Things to consider when getting a family dog

Filed under: Just For Moms

I adopted my dog, Jordi, in 2002, long before I had even fathomed the thought of ever having a family. I actually went to the shelter to look at Jordi's brother Bosco, an adorable black-eared mutt with huge eyes that called to me beseechingly through the Internet. But when I got there, Jordi had other plans. He was so strangely homely, I felt sorry for him. Tragically, he looked more like a demented rabbit than a dog and he would not leave me alone, swatting my leg lightly and peering at me straight in the eyes, odd head cocked as I tried to play with his brother. In the end, he decided I was his Dog Mama and I was not really consulted in the matter. Bosco was cute but Jordi had tenacity. Who knew that's the way that it works?

Fast forward five years. I am moving into a new home with a two year old and a massive white dog. Carpets do not mingle well with toddlers, so I installed hardwood, but now I'm stuck between a rock and a hard place for floor mats to protect them. A white carpet would be covered instantaneously with banana mash and unintentional raspberry purees, missed toilet opportunities and crushed cheerios. An anything-but-white carpet would be streaked and matted with the dozens of blankets in off-white fur that Jordi sheds madly everyday.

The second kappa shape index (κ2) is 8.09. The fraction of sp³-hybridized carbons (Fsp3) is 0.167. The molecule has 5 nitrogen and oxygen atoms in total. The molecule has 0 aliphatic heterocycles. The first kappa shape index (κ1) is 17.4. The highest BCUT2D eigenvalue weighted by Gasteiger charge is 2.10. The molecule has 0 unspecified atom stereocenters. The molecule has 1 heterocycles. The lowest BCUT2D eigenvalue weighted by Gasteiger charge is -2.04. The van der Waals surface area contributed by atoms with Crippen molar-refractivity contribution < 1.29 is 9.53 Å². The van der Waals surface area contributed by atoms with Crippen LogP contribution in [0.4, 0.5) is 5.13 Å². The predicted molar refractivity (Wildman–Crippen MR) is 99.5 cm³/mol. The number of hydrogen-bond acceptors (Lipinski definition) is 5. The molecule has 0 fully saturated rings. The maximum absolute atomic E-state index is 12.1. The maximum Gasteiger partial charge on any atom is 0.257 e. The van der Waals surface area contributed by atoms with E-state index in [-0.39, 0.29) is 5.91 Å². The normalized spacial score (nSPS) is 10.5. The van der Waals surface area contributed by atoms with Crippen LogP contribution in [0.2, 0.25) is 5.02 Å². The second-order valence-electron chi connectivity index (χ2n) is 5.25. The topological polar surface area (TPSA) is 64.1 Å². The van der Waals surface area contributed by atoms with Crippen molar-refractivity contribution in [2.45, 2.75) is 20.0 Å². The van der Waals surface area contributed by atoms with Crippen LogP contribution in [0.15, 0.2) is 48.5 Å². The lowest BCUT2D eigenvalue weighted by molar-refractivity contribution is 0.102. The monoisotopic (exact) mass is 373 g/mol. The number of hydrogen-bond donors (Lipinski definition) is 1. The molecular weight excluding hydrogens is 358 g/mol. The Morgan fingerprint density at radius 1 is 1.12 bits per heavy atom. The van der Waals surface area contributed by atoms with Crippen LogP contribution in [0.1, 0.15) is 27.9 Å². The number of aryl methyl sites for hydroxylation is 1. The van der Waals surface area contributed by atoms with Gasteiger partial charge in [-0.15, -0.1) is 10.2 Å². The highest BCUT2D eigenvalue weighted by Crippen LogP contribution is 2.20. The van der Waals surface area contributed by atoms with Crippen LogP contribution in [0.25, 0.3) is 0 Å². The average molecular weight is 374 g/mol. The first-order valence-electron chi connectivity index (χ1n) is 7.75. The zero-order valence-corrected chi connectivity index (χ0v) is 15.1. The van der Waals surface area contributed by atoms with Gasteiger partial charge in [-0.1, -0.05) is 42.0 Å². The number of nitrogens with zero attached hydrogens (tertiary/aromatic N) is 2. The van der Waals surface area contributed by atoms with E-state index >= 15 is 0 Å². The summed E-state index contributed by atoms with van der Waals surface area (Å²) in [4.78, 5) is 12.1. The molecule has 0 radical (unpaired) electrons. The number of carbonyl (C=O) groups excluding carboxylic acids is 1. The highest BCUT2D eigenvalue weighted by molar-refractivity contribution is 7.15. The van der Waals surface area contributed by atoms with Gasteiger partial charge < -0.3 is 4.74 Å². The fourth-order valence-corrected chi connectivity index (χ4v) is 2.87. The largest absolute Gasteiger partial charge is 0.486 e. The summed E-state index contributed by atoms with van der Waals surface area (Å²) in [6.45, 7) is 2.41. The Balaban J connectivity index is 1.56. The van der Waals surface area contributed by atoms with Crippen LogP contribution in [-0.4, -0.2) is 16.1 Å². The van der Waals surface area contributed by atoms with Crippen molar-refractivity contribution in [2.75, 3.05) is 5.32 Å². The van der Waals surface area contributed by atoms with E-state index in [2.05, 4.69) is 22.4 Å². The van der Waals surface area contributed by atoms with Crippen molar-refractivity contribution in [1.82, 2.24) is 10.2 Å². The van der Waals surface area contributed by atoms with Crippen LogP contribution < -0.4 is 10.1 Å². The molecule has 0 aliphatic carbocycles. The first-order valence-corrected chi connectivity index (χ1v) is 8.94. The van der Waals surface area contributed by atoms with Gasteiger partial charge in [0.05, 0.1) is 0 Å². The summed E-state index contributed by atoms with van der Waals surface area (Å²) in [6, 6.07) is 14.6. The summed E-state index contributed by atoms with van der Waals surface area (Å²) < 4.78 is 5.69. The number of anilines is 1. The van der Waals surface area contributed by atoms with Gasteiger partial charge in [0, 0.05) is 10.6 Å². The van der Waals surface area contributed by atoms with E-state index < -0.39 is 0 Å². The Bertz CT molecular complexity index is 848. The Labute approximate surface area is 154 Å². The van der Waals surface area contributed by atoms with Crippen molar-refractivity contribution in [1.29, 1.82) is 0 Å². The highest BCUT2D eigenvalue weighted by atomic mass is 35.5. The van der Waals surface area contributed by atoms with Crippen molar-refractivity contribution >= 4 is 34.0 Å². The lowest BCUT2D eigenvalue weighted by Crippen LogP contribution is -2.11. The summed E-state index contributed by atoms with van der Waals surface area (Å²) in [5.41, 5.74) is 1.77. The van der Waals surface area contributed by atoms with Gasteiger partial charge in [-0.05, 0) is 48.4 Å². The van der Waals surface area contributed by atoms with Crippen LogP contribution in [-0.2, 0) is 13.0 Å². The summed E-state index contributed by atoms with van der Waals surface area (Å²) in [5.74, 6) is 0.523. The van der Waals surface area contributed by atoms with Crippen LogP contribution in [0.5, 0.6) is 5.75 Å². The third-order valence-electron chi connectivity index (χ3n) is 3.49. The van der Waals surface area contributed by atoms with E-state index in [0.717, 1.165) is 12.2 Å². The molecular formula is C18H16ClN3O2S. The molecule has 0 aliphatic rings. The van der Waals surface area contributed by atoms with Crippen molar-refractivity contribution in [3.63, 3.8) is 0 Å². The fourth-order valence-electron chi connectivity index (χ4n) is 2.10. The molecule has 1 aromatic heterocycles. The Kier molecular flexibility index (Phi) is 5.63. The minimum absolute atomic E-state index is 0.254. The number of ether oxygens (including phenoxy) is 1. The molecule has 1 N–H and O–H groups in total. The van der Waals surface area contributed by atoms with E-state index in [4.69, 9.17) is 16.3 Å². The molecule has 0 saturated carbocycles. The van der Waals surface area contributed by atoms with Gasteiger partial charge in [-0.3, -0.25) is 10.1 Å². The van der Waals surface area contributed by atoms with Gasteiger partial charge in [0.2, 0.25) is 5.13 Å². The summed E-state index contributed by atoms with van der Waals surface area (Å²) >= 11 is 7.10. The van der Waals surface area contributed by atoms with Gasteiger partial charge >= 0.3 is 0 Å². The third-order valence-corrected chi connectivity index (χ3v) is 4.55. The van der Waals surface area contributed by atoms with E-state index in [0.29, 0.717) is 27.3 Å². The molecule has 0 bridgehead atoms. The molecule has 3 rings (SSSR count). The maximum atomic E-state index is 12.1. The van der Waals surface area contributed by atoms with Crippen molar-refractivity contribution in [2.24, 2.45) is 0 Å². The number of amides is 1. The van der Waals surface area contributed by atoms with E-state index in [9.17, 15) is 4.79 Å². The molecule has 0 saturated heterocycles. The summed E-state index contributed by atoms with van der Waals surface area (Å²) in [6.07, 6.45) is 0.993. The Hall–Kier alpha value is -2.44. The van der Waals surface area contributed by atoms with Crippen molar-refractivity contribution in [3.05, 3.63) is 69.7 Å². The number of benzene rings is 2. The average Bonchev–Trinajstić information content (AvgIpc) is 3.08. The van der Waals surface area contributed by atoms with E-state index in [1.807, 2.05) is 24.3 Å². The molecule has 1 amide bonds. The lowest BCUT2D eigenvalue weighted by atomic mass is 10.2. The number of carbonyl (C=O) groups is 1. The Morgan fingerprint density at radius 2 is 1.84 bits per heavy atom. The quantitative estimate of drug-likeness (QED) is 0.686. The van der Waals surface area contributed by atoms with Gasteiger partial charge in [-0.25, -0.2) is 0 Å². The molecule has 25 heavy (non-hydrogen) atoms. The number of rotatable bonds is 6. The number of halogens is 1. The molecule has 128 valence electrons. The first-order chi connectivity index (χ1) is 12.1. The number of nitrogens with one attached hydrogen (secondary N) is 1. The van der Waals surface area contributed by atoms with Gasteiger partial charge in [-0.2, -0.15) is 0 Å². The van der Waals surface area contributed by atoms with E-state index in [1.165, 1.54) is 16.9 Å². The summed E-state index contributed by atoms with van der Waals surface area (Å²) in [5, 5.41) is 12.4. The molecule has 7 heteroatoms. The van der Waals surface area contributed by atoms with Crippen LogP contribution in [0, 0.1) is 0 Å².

So, my unsolicited advice to families considering making an emotion-based decision when buying a family dog:
1) Make sure he isn't going to shed madly. Stay far, far away from animal rescue foundation dogs who are part husky, part shepherd, and maybe part coyote.
2) Ensure you place so money aside for future dog dentist bills because - man, that breath will blow your socks off during hot summer weather five years from now.
3) Research temperament and whether that breed of dogs is known for its tolerance of kids.
4) Black fur? Never wear white again. White fur? Be prepared to throw out every black item in your wardrobe from now to eternity.
5) How about that shedding?

**Edited to add**

For the love of all things holy, this was meant to be tongue in cheek. My dog is a furry second-son, and my own son's best friend. I wouldn't trade him in for his brother, for money, or even for a million Lindt balls. We love Jordi to pieces and couldn't imagine life without him. For real.

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AdviceMama Says:
Start by teaching him that it is safe to do so.